Thursday, March 27, 2003
Anti-war protesters use technology to organise, publicise and evade
SAN JOSE, California (AP) - As bombs blasted Baghdad last week, dozens of cell phones in China buzzed with messages about where to stage an anti-war protest.
In Cairo, activists tapped out text messages to summon 5,000 demonstrators to a central square.
And in San Francisco, technophiles beamed live footage from protests to anti-war Web sites.
Throughout the world, technology is allowing activists to stage spontaneous rallies in reaction to the war.
Prohibitively expensive only a few years ago, gadgets ranging from the cell phone to the mini digital video camera have made it easier to organize protests from Brussels to Manila.
Instead of relying on posters taped to telephone poles or slapped onto university walls, activists have crafted sophisticated Web sites with maps, weather and traffic updates and news on police crackdowns.
Before the invasion of Iraq began, the San Francisco Bay Area Independent Media Center solicited volunteers to stage sit-ins in particular intersections.
When sit-ins sparked police confrontations, the group published live video on its Web site.
Such tactics enabled the activists to shut down much of downtown San Francisco - proof that new technologies have revolutionized civil disobedience, said Pam Fielding, co-author of "The Net Effect: How Cyberadvocacy is Changing the Political Landscape.''
On the eve of a "No Business As Usual'' anti-war protest planned for midtown Manhattan on Thursday morning by an ad-hoc coalition of activist groups, e-mails sped across the Internet seeking participants.
At the organizers' Web site, anyone could download flyers for printing that announced the intention to stop morning rush hour traffic through "decentralized autonomous direct action.''
While New York activists might opt for e-mail and voice phone calls, regional nuances remain in leveraging technology against the U.S.-led war in Iraq.
In Asia and Europe, mobile phone text messages, also called short message service or SMS, are a powerful activist tool.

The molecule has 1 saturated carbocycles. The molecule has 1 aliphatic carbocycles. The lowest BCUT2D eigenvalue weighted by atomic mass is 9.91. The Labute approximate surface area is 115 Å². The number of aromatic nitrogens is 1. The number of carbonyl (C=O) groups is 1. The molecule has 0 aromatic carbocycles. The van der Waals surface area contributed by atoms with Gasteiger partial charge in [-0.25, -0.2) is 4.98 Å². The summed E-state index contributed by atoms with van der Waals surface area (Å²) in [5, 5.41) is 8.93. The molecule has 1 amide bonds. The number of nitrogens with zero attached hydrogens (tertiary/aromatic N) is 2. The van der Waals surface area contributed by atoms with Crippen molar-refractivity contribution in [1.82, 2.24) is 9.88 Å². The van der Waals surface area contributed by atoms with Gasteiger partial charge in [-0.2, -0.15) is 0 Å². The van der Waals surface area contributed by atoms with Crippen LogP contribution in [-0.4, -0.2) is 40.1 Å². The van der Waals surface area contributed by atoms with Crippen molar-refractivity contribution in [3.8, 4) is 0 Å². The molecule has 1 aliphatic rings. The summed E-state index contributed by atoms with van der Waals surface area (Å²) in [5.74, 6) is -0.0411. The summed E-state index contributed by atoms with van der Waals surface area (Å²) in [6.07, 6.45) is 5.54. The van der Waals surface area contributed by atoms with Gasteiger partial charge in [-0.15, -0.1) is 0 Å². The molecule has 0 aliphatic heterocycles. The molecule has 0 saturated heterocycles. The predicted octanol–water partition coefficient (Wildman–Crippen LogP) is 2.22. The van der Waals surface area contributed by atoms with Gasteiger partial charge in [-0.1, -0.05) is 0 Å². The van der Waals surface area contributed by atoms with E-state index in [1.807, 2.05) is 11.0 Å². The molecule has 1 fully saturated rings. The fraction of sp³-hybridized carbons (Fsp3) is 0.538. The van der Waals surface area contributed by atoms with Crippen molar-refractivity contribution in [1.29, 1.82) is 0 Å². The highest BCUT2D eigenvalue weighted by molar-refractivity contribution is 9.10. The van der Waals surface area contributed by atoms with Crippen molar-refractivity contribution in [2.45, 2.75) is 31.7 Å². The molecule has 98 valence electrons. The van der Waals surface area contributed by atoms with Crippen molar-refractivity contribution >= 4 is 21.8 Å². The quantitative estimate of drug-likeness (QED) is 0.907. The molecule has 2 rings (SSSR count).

The morning after the first U.S. air strikes in Baghdad, Ashraf el-Bayoumi and other organizers urged anti-war activists by text message to converge on downtown Cairo.
It's a familiar way of communicating for them, he said. "We have been trying to use this technology for three years.''
Two days later, officials in Frankfurt, Germany, home of the U.S. military's Rhein-Main Air Base, decided after initially wavering to allow a protest. Within hours, 2,000 protesters converged near the base.
In Denmark, demonstrators have used cell phones while riding bicycles to reconnoiter and update each other on police movements.
"The way they communicate internally sounds sometimes as if they are at war,'' said Flemming Steen Munch, a Copenhagen police spokesman.
American activists have yet to adopt text messaging in large numbers. Incompatibility among U.S. cellular networks has stalled the technology, and many find the dial pad a cumbersome, thumb-tying experience.
But they have put a new twist in virtual protest. Last month, 400,000 protesters who conspired online made fixed line telephones their tools.
They clogged the White House and U.S. Senate's switchboards, preventing occupants from making outbound calls.
On the streets of San Francisco, 52-year-old Web designer John Parulis lugged more than 40 pounds (18 kilograms) of technology in his backpack the day after the war started.
He transformed himself into a mobile streaming video link to the Internet.
Connected through a wireless Internet access point, or WiFi, at a coffee shop, Parulis beamed protest footage to the Web from his Sony digital video camera.
"People are increasingly looking to the Internet for their news,'' Parulis said.
"There's a perception, and it's based on a lot of truth, that the mainstream media has a bias of corporate values.''
Technology has even given a voice to activists in countries without a tradition of free expression.
In Qatar, where U.S. Gen. Tommy Franks directs the war in Iraq, locals have used SMS to unleash anti-American protests and a boycott of American and British products.
In Beijing, a British expatriate set up a Web-based bulletin board and organized an anti-war rally last Friday in a downtown park.
Other expatriates spread the word via mobile phone messages.
But technology can be notoriously fallible.
On Feb. 15, cell phones jammed in downtown Stockholm after 35,000 protesters overloaded the network with multiple short messages and quick calls.
"Not a single phone worked,'' said Christina Hagner of Stockholm-based Network Against War. The group had to settle for walkie-talkies and word of mouth. - AP
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